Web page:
But after that, said turbo offense found its way on to the side of a milk carton. Missing in action. 

I'm not sure if it's Shanahan trying to prove himself, or perhaps even his offense. But when you're 3-8 (now 3-9), you need to stick with what works. Or at least stick with what's working until the opposition comes up with an answer. 

On defense, Jim Haslett called a few timely blitzes here and there, but the coverage in the back end seemed suspect. Guys looked as if they were playing well off the ball and Haslett always seemed like he was calling plays to avoid a Victor Cruz touchdown a la last season.

Dec 1, 2013; Landover, MD, USA;  Washington Redskins offensive coordinator Kyle Shanahan talks with Redskins quarterback Robert Griffin III (10) on the sidelines against the New York Giants in the second quarter at FedEx Field. Mandatory Credit: Geoff Bur
Geoff Burke-USA TODAY Sports


First-Half Analysis for Washington 

Pass Offense:

The Redskins’ opening drive felt like we were all being trolled by the coaches, as Washington came out in its turbo offense and dominated the Giants defense, going 14 plays for 73 yards and a score in just over seven minutes.

That uptempo offense is what Redskins fans have been screaming about for most of the season. When offensive coordinator Kyle Shanahan keeps it upbeat and fast-paced, Robert Griffin III is more comfortable and confident behind a more effective offensive line, and the opposing defense is kept on their toes.

Naturally, the Redskins got away from that pace and reverted to the huddle. No one can explain it.

Griffin has done a good job of going through his progressions and settling for the checkdowns. Although there was one checkdown in which Griffin seemed to have missed a wide-open Aldrick Robinson, then another just before the half where he failed to see a streaking Roy Helu Jr., no one is complaining. The completions can build confidence in the passer, and Griffin has looked OK in the pocket.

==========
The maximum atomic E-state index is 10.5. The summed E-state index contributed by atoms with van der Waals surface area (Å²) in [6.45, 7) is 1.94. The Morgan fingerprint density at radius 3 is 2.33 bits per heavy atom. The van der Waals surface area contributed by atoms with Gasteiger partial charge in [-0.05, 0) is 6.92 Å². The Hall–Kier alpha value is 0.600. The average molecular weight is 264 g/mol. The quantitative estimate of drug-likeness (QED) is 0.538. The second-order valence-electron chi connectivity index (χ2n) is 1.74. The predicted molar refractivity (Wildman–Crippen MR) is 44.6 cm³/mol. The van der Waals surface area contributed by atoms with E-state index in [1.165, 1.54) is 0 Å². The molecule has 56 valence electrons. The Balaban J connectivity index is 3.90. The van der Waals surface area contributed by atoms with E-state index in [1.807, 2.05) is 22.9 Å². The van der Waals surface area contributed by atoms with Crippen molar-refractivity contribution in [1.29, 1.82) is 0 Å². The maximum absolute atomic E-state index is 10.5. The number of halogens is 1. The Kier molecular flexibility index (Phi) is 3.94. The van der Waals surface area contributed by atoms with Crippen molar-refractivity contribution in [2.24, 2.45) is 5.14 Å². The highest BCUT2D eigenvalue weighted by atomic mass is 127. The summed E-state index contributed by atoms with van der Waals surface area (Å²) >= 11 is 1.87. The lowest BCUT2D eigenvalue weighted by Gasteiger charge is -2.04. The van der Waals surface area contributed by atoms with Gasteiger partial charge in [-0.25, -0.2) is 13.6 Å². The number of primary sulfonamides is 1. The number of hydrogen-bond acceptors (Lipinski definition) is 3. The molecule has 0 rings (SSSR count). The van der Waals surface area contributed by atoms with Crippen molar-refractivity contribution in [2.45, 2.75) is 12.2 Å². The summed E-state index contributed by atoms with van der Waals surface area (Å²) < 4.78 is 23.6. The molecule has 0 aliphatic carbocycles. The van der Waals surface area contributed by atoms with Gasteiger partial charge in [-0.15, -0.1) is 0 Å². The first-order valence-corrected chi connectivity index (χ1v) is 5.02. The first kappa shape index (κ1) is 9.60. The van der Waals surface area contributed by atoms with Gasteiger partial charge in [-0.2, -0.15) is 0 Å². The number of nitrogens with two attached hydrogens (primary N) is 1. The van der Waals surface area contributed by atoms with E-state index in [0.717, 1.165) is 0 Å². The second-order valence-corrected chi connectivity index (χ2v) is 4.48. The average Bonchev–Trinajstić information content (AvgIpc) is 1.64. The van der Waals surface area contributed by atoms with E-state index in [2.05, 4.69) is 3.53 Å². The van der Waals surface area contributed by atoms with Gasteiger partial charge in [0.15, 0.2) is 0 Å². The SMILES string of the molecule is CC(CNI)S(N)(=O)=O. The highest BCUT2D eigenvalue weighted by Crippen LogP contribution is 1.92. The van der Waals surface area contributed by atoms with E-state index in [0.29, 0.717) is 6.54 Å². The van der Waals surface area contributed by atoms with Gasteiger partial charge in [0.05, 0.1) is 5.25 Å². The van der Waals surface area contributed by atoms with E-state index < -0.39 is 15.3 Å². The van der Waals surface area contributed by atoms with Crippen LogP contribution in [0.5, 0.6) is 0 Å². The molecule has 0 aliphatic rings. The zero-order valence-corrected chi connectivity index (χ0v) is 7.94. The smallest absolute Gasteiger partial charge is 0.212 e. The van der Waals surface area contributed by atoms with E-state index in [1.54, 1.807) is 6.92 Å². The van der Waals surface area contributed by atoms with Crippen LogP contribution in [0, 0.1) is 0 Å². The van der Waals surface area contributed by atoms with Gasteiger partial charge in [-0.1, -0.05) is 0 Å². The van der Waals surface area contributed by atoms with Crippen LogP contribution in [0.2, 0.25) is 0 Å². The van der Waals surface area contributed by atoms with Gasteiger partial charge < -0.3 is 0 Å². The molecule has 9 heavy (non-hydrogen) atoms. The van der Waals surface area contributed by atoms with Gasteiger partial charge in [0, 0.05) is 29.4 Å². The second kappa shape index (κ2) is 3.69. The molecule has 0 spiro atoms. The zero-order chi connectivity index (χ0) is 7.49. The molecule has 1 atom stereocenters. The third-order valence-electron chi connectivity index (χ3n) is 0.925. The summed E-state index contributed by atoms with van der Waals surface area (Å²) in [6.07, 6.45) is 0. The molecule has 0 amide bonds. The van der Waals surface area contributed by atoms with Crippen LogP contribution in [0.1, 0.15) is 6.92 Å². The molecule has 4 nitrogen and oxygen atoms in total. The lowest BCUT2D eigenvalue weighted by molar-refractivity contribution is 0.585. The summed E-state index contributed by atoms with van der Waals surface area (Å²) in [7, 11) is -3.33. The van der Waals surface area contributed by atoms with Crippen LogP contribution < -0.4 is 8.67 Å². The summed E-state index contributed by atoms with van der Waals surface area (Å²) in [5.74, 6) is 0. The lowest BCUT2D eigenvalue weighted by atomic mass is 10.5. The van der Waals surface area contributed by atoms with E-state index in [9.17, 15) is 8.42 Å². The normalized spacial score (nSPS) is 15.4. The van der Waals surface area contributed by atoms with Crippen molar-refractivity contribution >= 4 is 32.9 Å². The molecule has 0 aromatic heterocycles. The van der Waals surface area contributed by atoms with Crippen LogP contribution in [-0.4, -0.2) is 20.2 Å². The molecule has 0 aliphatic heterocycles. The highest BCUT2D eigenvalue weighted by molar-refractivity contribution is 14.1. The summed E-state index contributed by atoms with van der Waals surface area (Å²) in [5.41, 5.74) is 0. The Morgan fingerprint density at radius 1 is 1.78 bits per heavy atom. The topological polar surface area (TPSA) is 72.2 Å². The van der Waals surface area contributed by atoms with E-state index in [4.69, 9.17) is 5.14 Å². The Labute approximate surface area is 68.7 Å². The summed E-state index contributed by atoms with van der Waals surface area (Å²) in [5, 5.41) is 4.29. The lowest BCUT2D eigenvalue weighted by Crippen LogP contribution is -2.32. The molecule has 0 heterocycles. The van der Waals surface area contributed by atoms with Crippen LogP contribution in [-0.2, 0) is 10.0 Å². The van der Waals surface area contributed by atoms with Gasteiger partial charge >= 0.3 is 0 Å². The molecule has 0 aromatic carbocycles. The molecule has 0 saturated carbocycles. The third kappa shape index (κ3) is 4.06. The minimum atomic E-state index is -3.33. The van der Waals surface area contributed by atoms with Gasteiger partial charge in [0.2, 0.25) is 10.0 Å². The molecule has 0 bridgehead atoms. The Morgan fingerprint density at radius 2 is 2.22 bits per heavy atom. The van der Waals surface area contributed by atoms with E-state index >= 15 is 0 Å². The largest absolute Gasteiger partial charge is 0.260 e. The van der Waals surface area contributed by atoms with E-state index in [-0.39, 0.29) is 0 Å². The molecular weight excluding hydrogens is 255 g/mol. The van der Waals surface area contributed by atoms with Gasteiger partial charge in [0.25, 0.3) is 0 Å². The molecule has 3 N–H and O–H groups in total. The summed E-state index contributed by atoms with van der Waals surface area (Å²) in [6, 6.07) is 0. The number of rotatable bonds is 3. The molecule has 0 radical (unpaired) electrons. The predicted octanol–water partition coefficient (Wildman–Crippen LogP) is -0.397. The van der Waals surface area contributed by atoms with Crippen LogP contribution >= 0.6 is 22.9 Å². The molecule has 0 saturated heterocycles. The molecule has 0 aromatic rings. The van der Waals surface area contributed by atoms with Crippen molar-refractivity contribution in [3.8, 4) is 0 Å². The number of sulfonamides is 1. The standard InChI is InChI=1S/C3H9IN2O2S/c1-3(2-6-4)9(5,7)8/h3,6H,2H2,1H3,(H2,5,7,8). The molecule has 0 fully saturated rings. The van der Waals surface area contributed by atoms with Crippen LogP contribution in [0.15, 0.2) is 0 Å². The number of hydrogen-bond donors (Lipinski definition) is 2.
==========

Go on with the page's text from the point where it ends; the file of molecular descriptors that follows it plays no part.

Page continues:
Rush Offense:

Unfortunately, the Redskins didn't get as much as they would’ve liked out of their running game in the first half. The Giants defense has done a good job of containing the outside and plugging cutback lanes.

Meanwhile, the Redskins offensive line hasn’t done Morris or the Redskins backfield any favors. It's losing the battle off the snap, and Giants defenders are getting their noses in on the Redskins’ rush before anything can develop.


Rush Defense:

It started out nicely for the Redskins defense, which has done a good job against top-tier running backs in recent weeks. But midway through the second quarter, the Giants go and use a combination of Andre Brown and Peyton Hillis to shred the Redskins defense for more than 50 yards on the drive, capped by a 23-yard scoring run by Brown.

It’s not a situation where we give up on the Redskins defense throughout the rest of the game, but Washington defenders will need to do a better job making tackles and maintaining their gap assignments. Otherwise, the Giants will waste no time stomping on them with their running back committee.


Pass Defense:

Like the offense, the Redskins' pass defense started off the game hot with an inside blitz and sack by Brian Orakpo that ultimately helped to put the Giants in a 3rd-and-long and resulted in an eventual punt.

Since then, the pressure on Eli Manning hasn’t been enough—per usual Redskins.

Despite Manning’s slow start to the night, the Redskins don’t look comfortable in tight coverage, and they clearly can’t cover a tight end.


Special Teams:

In addition to Santana Moss’ positive yardage on punt returns (!!), the Redskins have covered well and even downed a punt inside the 5-yard line.

Similar to most other nights however, the less the Redskins need to rely on their special teams, the better off everyone is.



Where did ya come from? Where did you go? What in the heck happened to the turbo offense?

Honestly, it’s a mystery. We see this Redskins offense do things while operating in the turbo and then go stagnant without it. But rather than running things in turbo and keeping their foot on the gas, the Redskins get away from it, get back to the slow pace and suddenly we’re looking at the same ol’ offense.

Additionally, for all those who will certainly talk about how dumb the coaches are for trying to make things happen with just 23 seconds before the half, stop it. We’ve seen the Shanahans do that before.

Oh yeah, and the Redskins are 3-8.